RECENT ADVANCES IN ACUTE BRAIN STROKE MANAGEMENT
According to WHO, 15 million people suffer a stroke worldwide annually. Of those, 1/3rd do not survive, and another third is left with significant neurological deficits. The majority of these events come under the category of ischemic strokes (87%).
Acute ischemic stroke is a medical emergency characterized by the sudden blockage of blood flow to the brain, resulting in neurological deficits. Rapid and appropriate management is crucial to minimize brain damage and improve patient outcomes.
Early recognition of stroke symptoms is key to maximising the potential for medical intervention and more favourable stroke outcomes - the ‘time is brain’ imperative.
Remember pneumonic- BE-FAST (Balance(Loss of Balance)/Eye Vision (Deminished Vision) /Face (Facial Droop) /Arm Drift / Speech (Difficulty in Speaking) / Time (Time is Brain)) to Identifying stroke symptoms faster. Healthcare professionals should be trained to recognize stroke symptoms promptly and activate the stroke team.
The use of validated stroke scales, such as the National Institutes of Health Stroke Scale (NIHSS), helps assess stroke severity and guide treatment decisions.
Reperfusion therapy aims to restore blood flow to the ischemic brain tissue and salvage viable neurons. The two main strategies for reperfusion include intravenous thrombolysis with tissue plasminogen activator(tPA) and endovascular thrombectomy.
Intravenous Thrombolysis Administering tPA within the first few hours (4.5 hrs window) of symptom onset can improve outcomes. However, eligibility criteria and time windows for thrombolysis should be strictly followed to minimize the risk of complications.
Endovascular Thrombectomy Involves the mechanical removal of the clot using specialized devices. Endovascular thrombectomy has shown signifi-cant benefits in selected patients with large vessel occlusions. This article provides an overview of the current approaches and strategies for the management of acute ischemic stroke.
1. Extended Time Window for Stroke Management: Traditionally, intravenous thrombolysis with tissue plasminogen activator (tPA) was restricted to a time window of 4.5 hours after symptom onset. However, recent studies, such as the ECASS-4 and EXTEND trials, have demonstrated the safety and efficacy of thrombolysis up to 9 hours and even beyond, in selected patients, using advanced imaging techniques. This extended time window has allowed a larger number of eligible patients to benefit from reperfusion therapy.
Mechanical thrombectomy, which involves the removal of clot using endovascular techniques, has revolutionized acute ischemic stroke management. Recent trials, including the MRCLEAN, ESCAPE, DAWN, and DEFUSE 3 studies, have shown the superiority of mechanical thrombectomy over medical management alone in selected patients with large vessel occlusions. Moreover, newer-generation stent retrievers and aspiration catheters have improved procedural success rates, resulting in better patient outcomes. Thrombectomy can be considered for 24 hour of onset of stroke.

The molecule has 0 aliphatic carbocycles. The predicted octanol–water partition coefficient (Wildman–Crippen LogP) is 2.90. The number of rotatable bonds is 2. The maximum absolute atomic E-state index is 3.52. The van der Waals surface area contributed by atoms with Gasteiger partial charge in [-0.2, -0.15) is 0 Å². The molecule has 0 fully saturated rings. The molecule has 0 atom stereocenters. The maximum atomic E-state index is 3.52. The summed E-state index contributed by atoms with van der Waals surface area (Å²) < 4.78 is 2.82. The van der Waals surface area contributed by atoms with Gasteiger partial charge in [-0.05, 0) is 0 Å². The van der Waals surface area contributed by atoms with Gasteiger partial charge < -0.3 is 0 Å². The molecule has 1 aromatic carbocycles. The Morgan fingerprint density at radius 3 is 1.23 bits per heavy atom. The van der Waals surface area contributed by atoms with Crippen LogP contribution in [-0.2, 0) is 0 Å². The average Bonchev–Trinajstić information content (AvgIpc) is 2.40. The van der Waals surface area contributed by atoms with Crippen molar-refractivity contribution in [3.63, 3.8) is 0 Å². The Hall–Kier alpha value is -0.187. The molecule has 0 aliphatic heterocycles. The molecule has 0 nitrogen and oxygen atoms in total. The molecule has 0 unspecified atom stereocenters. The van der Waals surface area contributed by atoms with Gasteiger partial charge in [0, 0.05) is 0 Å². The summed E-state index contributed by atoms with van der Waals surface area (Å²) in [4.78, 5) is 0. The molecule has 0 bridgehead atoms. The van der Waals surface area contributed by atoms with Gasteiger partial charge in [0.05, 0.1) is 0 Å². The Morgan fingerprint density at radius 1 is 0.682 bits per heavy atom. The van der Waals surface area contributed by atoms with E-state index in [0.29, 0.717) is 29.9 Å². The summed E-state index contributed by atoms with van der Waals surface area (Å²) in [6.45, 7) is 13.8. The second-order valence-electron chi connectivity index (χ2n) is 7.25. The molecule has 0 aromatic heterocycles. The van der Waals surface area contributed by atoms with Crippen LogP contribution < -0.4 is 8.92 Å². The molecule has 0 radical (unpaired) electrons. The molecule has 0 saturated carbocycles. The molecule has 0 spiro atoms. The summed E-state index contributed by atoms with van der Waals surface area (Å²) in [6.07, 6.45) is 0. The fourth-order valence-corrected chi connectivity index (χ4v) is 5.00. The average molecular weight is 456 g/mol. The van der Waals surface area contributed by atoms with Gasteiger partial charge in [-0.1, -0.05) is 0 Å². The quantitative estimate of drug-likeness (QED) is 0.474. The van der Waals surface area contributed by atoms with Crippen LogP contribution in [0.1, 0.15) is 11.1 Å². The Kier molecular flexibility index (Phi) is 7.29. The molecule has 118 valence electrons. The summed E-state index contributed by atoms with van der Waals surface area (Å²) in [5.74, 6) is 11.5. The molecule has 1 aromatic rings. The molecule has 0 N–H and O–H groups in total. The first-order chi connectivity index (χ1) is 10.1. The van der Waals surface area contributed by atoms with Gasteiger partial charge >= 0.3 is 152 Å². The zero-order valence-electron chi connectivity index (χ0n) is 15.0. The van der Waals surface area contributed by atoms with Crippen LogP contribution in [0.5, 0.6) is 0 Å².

2. Imaging Advances: Apart from CT/MRI perfusion weighted imaging, advanced post processing software tools for image analysis have improved, allowing more precise quantification of salvageable tissue such as penumbra size. Emerging techniques such as arterial spin labeling (ASL) provides non-invasive measurement of cerebral blood flow aiding in the assessment of tissue viability. These imaging advances have revolutionized acute stroke management by enabling faster and more accurate diagnosis, and are crucial for selecting reperfusion therapy.
3. Neuroprotective Strategies: Neuroprotective strategies aim to minimize secondary brain injury in acute ischemic stroke. While past trials in this area have been largely disappointing, recent studies have shown promise. For instance, the administration of neuroprotective agents such as nerinetide and NA-1 has demonstrated neuro-protective effects in specific patient populations. Furthermore, ongoing research on neuroin-flammation, oxidative stress, and excitotoxicity may uncover new therapeutic targets in the future.
4. Telestroke Units: Telestroke programs, involving the use of telemedicine, have expanded access to specialized stroke care in remote or underserved areas. Teleconsultations allow expert stroke neurologists to remotely evaluate patients, provide treatment recommendations, and guide local healthcare providers.
Recent advances in acute ischemic stroke management have transformed the landscape of stroke care, expanding treatment options and improving patient outcomes. Extended time windows for IV tpa & mechanical thrombectomy, advanced imaging techniques, evolving neuroprotective strategies, and innovative approaches like telestroke are likely revolutionize acute brain stroke management.
Dr. Anitha Kotha
Senior Consultant, Neurology